OnlyOffice Review

Ben Everard reclaims his privacy with a web-based office suite he controls

OnlyOffice is a web-based office suite similar to Google Docs or Microsoft’s Office 365. However, unlike its competitors, OnlyOffice is open source (under AGPL) so you can run it on your own server (there’s a hosted version available as well).OnlyOffice is a rebranded version of TeamLab Office, which has been around in one form or another since 2009, so it’s had time to mature to a featureful, stable platform. However, it was closed source and Windows-only until the end of 2014, so is still fairly unknown in the Linux world.


There are two parts to OnlyOffice: the community server and the document server. The community server is for collaboration and includes document sharing, and other tools for working as a team. The document server is just for viewing and editing documents. OnlyOffice also releases a mailserver, but this isn’t developed in-house, instead it’s a build of open source mail tools including iRedMail and SpamAssassin.

You can install OnlyOffice on top of a distribution just like you would any other software, however, there’s also a series of Docker images, which means you can deploy the software with a single command. The images are in the Docker hub, but the Dockerfiles are on GitHub so you can modify them to customise the build (

The OnlyOffice Community Server is most useful as a web-based document sharing tool. In this role, it works well, but doesn’t offer much to distinguish it over the competition (such as Seafile or OwnCloud). In addition to the document sharing, there’s also an online email client. This connects to an email server that could be the official OnlyOffice build of iRedMail, or could be any other mail server that supports the usual protocols. Again, this is perfectly functional, though unremarkable, and probably not enough to convince anyone to use a new collaboration tool.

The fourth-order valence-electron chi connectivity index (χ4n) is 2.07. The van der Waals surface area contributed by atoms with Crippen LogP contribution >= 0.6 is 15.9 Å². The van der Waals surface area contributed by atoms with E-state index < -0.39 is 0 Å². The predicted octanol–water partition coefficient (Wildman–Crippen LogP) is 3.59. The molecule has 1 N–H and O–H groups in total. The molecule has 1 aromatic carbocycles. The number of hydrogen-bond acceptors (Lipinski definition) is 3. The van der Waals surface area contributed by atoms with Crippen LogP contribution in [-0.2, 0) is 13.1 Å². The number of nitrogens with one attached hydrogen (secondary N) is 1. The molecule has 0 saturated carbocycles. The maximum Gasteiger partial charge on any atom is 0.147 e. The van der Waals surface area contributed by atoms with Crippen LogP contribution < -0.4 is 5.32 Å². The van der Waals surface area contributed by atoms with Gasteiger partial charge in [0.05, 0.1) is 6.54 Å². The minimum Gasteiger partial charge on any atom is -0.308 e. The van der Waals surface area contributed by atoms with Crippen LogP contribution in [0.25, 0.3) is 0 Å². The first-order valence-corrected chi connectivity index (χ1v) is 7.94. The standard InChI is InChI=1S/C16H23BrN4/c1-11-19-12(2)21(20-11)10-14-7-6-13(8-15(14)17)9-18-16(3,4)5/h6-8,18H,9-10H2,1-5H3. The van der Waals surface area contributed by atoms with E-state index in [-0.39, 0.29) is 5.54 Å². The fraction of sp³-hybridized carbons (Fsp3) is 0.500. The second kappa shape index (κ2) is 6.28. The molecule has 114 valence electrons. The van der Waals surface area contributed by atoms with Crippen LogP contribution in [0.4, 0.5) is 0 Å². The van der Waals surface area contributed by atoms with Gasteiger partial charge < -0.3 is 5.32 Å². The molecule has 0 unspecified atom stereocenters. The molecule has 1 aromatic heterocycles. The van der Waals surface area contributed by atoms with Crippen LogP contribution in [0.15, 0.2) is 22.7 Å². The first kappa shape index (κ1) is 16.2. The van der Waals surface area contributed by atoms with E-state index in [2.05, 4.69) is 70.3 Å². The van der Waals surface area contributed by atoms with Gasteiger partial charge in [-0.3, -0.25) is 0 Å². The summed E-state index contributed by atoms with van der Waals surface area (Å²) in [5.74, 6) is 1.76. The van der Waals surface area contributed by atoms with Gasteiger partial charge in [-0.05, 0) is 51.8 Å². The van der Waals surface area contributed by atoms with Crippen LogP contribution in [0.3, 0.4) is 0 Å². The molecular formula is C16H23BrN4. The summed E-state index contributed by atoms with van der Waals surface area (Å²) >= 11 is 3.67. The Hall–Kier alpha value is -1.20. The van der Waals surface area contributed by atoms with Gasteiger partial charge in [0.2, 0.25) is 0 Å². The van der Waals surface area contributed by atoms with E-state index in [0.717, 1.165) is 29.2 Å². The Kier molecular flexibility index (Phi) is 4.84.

There’s also a calendar and an online chat tool. The Community Server can link to any online storage that offers WebDav access (such as Box or OwnCloud). This is a great option if you want to take advantage of OnlyOffice Documents while still using your existing cloud storage option. The real star of OnlyOffice is the online office suite – the word processing is the best open source web-based document editing experience available. This may change when LibreOffice online is released, but for now, nothing else we’ve seen comes close in terms of experience. It can handle complex layouts, it has plenty of features and it runs well (provided you have a modern web browser). There’s also a document viewer that can be embedded in other web pages to allow you to share read-only access with the world.

Our biggest complaint is that OnlyOffice Documents uses Microsoft’s DOCX, XSLS and PPTX formats. It can handle others (such as ODT), but only by first converting them into DOCX (they can be converted back before downloading). This probably makes sense from a pragmatic point of view, but it’s disappointing from a document freedom perspective.

The spreadsheet and presentation editor are similarly impressive. While none of the office suite has quite the range of features you’d expect of a native suite, they have enough capability for most tasks and far more than other web-based office suites.The best online office suite backed up by a reasonable collaboration server.


1 Comment
  1. Thanks for excellent review. Very good software. I use it in my small business and its very useful.

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